At UK universities, student satisfaction is a huge driver. Measured annually, it is used to rank each university in a league table, pulling in – or putting off – future customers. For Claudette Jones, then, most of her work in 2017 as Chief Information Officer of the University of the West of Scotland was about improving student satisfaction.

Her team completed a major infrastructure upgrade, with ubiquitous WiFi (a big driver of student satisfaction) across five geographically distinct campuses. She also halved travelling time for staff by introducing videoconferencing to every device. A softphone rollout was the final step in making staff truly mobile across all campuses, allowing them to log on as though they were in their own office wherever they were.

She reduced the large number of disparate systems (timetabling, library, grades, virtual learning, incidents, mail and documents, plagiarism checker, etc) that students need to access with multiple user names and passwords by introducing single sign-on. And with her team set up a single portal for students to access all their information in one place rather than having to go through a multiple URLs. The students in the 2017 intake were accordingly handed a single URL and one username/password combination rather than three sides of A4 containing all the necessary system information, log-on details, etc.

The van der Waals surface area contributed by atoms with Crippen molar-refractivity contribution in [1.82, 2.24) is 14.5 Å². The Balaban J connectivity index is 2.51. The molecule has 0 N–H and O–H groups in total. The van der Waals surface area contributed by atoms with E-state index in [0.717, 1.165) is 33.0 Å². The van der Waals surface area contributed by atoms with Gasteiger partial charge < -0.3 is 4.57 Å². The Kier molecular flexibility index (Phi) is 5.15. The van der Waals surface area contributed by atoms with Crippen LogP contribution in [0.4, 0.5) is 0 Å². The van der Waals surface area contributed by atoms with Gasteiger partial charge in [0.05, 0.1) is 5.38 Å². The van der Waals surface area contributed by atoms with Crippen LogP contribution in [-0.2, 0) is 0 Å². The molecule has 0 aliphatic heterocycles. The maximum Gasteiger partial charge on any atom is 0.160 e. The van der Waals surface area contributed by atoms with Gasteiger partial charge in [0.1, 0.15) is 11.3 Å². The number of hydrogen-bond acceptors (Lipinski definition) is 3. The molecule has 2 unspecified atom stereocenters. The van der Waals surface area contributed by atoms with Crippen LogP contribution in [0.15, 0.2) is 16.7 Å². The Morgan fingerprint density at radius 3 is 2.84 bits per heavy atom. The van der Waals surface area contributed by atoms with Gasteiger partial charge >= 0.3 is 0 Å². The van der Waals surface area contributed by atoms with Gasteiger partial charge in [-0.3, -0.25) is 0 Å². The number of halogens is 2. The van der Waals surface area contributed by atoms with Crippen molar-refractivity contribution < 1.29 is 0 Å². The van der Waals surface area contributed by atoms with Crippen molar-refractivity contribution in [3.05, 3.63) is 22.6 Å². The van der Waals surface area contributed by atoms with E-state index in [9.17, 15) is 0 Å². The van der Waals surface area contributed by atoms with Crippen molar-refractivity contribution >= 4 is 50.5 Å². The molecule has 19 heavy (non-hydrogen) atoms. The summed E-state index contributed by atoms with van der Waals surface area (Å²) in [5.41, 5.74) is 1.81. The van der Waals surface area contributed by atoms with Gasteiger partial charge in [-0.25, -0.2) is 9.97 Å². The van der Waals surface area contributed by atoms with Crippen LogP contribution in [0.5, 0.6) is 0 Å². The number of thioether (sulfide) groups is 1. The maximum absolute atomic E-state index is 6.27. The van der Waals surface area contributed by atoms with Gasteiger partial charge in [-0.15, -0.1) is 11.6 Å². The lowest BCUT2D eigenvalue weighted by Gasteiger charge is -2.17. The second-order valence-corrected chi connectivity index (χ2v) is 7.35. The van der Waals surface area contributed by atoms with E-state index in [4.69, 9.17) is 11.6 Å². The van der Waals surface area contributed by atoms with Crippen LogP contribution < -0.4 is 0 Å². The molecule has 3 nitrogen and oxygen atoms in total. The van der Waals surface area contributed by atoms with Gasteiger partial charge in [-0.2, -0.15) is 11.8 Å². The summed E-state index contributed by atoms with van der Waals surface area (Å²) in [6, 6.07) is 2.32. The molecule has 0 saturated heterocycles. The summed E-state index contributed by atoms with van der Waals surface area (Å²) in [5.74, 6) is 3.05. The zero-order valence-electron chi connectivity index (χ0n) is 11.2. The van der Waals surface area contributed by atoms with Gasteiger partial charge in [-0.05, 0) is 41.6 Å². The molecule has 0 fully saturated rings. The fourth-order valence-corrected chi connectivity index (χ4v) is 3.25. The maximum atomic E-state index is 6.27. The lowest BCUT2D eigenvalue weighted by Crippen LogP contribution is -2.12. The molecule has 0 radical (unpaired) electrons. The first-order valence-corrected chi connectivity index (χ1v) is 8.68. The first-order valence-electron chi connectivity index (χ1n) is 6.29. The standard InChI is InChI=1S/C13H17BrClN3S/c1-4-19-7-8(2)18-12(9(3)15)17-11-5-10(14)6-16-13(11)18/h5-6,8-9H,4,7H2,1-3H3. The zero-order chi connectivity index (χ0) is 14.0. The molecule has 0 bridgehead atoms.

She ditched a Google Maps-like location finder app that didn't work inside buildings and was poor at showing which way the user was facing. In its place came a wayfinder app that uses photographs instead of a 2D map. If a student wants to go from the reception area to a class, it shows a picture of the reception with an arrow pointing to the correct door; go through that door and the next picture will tell you to go up the stairs.

And she introduced a student engagement tracker that alerts tutors to students who are starting to miss lectures, stopping going to the library, etc, so they can see if that student needs help.

And while students have undoubtedly been Jones's focus, she had also taken the mass of data the university has about students to create dashboards to help manage the business with data-driven decisions. The dashboards showed, for example, that the students on one particular course were less likely to be in employment after graduating, helping convince the course leader to add more work experience to the course to help gain better results when the next cohort leaves.